This Sunday, June 3rd, the first of ten episodes of Longmire will debut on A&E at 10pm EDT, and I’m just hoping I can watch it.
Having your books turned into a television series is pretty weird, and the only way I can describe the experience is that it’s something like having a houseplant in your house for eight years and suddenly having it start talking to you one morning—wondrous, but weird. The weirdness started when I walked on the set and saw the county designation 24 on the Wyoming license plates for the fictitious Absaroka County (Wyoming has only 23 counties).
Later, I was having a hard time concentrating on what Robert Taylor, the actor who plays Walt, was saying in the back of the sheriff’s cabin in the Bandelier National Forest above Los Alamos on the first day of shooting. I kept staring at the elk horn handles on Walt’s .45 Colt just like the ones my buddy Richard Rhoades (the model for Omar) had made for me, the hat made by my hatmaker Mike Hodges up in Billings, Montana, and the Ray-Ban sunglasses like the ones I’ve worn my whole life.
I was finally aware that Robert had been talking to me for about ten minutes, describing to me the innermost aspects of the sheriff’s character. He paused and laughed at himself, “I can’t believe I’m standing here telling you about Walt Longmire.”
The Longmire novels are written in first-person, which means that the sheriff is never very far from my thoughts or narrative. I tend to refer to Walt as a detective for the disenfranchised, a man whose secret weapon is his compassion for the less fortunate or forgotten members of society. I think he has an empathy for the outsiders because, in a sense, he’s one himself; a rogue male somewhat driven off from the herd, even if it is a self-imposed exile.
Another thing I like about him is his ability to surprise me. I was talking to Greer Shephard, the producer of the A&E series based on the books, and she asked me if I thought of Walt as being a verbose person and I said yes. She told me to go through one of my books and highlight his dialogue, what he actually says. . . . She was right; he thinks a great deal but doesn’t say much—it was a genuine revelation.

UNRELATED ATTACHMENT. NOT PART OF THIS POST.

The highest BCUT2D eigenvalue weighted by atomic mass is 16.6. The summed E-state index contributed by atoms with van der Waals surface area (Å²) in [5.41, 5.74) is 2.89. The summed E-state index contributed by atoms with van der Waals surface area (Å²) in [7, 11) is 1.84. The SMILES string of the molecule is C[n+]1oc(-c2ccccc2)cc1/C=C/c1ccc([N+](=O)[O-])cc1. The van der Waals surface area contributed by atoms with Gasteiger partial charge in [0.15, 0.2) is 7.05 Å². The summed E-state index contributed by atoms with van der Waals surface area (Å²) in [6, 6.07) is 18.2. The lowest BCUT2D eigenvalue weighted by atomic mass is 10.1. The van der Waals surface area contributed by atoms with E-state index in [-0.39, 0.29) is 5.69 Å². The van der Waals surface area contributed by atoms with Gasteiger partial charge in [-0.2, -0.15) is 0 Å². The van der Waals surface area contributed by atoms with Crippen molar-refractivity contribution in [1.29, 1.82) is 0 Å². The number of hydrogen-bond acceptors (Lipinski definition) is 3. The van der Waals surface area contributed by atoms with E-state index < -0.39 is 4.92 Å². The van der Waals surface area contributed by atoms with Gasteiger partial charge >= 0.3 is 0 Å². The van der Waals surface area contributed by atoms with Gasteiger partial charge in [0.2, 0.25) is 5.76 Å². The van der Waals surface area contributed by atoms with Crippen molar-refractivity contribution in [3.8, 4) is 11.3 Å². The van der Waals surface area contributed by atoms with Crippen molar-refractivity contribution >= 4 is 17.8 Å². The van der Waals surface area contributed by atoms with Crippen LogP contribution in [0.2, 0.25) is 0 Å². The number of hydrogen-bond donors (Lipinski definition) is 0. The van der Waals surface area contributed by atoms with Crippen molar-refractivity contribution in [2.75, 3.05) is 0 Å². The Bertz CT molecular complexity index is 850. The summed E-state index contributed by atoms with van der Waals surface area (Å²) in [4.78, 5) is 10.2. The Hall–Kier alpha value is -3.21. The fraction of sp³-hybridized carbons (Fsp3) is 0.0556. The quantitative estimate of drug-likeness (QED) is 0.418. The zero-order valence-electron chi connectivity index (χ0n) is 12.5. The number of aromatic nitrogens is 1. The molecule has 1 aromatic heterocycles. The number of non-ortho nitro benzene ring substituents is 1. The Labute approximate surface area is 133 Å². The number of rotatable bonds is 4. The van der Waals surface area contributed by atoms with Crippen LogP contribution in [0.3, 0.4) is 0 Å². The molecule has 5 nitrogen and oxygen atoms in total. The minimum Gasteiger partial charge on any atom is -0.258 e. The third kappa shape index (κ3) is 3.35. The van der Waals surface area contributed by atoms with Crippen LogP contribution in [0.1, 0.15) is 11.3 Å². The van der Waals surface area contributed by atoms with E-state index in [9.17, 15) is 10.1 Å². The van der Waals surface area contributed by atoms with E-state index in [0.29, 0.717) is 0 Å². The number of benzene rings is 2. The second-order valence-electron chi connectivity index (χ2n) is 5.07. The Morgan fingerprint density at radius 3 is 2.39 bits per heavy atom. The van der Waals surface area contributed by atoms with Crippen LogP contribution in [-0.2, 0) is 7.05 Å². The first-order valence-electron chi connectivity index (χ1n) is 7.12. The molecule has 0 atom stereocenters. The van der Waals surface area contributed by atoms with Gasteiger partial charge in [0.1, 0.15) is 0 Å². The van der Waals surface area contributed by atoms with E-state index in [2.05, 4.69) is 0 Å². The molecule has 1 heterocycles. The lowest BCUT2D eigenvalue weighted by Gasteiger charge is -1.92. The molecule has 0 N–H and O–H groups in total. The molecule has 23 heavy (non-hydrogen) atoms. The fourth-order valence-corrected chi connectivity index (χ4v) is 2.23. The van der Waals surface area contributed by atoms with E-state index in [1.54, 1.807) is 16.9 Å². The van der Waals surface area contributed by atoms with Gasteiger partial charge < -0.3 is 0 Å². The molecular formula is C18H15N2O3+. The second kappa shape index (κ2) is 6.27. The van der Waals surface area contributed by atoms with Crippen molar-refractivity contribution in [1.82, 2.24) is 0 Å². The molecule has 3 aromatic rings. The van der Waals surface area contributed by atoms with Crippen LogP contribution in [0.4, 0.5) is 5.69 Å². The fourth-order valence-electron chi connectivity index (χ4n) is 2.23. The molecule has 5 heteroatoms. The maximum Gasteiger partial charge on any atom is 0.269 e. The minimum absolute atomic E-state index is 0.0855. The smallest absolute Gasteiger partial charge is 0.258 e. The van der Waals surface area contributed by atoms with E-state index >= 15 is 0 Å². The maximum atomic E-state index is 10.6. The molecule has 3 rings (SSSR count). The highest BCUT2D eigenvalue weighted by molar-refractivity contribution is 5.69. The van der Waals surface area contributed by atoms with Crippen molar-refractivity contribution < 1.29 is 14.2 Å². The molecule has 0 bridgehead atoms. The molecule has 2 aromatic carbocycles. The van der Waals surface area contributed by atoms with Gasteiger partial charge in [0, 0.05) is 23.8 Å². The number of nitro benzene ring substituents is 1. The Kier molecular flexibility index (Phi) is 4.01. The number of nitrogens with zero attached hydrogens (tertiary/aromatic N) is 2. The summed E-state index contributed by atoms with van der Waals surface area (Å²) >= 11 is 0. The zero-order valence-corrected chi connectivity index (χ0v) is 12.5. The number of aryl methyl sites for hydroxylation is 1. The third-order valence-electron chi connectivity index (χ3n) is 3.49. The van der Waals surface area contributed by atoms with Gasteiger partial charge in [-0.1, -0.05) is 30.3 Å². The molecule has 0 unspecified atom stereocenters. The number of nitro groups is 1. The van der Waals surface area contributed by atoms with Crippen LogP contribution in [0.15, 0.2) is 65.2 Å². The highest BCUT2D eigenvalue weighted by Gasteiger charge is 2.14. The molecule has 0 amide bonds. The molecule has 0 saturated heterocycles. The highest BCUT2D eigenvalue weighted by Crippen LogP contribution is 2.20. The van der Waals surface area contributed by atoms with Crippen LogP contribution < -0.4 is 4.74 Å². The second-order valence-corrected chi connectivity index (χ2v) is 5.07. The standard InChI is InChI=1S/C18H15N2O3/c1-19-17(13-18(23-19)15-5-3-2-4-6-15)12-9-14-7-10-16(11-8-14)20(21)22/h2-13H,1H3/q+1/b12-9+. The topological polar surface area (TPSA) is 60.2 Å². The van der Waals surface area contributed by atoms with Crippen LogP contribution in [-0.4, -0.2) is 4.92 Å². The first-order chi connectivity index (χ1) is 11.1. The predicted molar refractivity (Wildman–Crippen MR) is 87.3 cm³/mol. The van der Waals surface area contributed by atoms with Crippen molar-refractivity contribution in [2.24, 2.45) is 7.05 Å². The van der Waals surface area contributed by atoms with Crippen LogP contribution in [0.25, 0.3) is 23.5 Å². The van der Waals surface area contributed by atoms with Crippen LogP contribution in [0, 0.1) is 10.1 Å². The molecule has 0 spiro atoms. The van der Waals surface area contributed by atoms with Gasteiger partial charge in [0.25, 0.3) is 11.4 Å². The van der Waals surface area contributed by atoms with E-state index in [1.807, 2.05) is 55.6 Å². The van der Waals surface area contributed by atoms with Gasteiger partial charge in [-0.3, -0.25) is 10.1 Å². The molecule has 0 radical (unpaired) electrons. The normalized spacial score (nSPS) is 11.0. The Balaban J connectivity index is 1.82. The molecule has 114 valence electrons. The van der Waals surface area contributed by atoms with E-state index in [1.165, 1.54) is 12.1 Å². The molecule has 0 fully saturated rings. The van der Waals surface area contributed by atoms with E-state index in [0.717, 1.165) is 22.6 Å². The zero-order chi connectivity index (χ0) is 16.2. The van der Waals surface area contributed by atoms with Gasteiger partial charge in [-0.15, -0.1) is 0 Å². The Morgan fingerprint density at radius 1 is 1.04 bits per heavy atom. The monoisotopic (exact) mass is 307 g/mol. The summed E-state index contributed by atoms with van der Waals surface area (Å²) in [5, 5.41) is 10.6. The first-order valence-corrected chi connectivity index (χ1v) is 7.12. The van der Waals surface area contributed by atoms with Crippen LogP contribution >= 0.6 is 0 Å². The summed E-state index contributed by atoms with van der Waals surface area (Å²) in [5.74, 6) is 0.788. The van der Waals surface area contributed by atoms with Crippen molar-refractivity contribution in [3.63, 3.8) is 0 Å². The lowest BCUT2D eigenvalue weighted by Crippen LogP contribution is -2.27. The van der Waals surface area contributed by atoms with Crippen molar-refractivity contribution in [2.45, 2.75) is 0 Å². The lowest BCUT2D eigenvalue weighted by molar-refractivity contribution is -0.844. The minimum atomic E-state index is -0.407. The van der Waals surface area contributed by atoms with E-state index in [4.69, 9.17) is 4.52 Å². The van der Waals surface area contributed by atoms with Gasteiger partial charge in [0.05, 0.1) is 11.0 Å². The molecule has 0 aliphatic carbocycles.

Robert got called onto the porch where they were shooting the scene with Cassidy Freeman, who plays Cady, Walt’s daughter. They ran the lines a few times and then started filming the scene where Cady gently rakes him over the coals for not doing something with the tea tin that contains her mother’s ashes, “Dad, people want to know where they can go to pay their respects, and I can’t tell them to go stand in front of the refrigerator.”
There I was watching the first scene of the television show adapted from my books being filmed.
Then something strange happened.
My eyes started welling up, and I had to turn away and walk off the set.
There was something about watching these characters, these people I’d created, going about their lives and discussing the innermost workings of their hearts that hit me like a war lance.
I went up on the hillside and just stood there breathing.
I’m hoping to do better come Sunday night.
[Please stop by at 11:15pm Eastern, right after Longmire’s premiere ends for a full recap by one of our bloggers, and follow us on Twitter @CrimeHQ as we tweet the premiere with hashtag #Longmire.]
Craig Johnson has received high praise for his Sheriff Walt Longmire novels The Cold Dish, Death Without Company, Kindness Goes Unpunished, Another Man’s Moccasins, and The Dark Horse, which received a superfecta of starred reviews from Kirkus Reviews, Booklist, Publishers Weekly, and Library Journal, and was named one of Publishers Weekly’s best books of the year for 2009.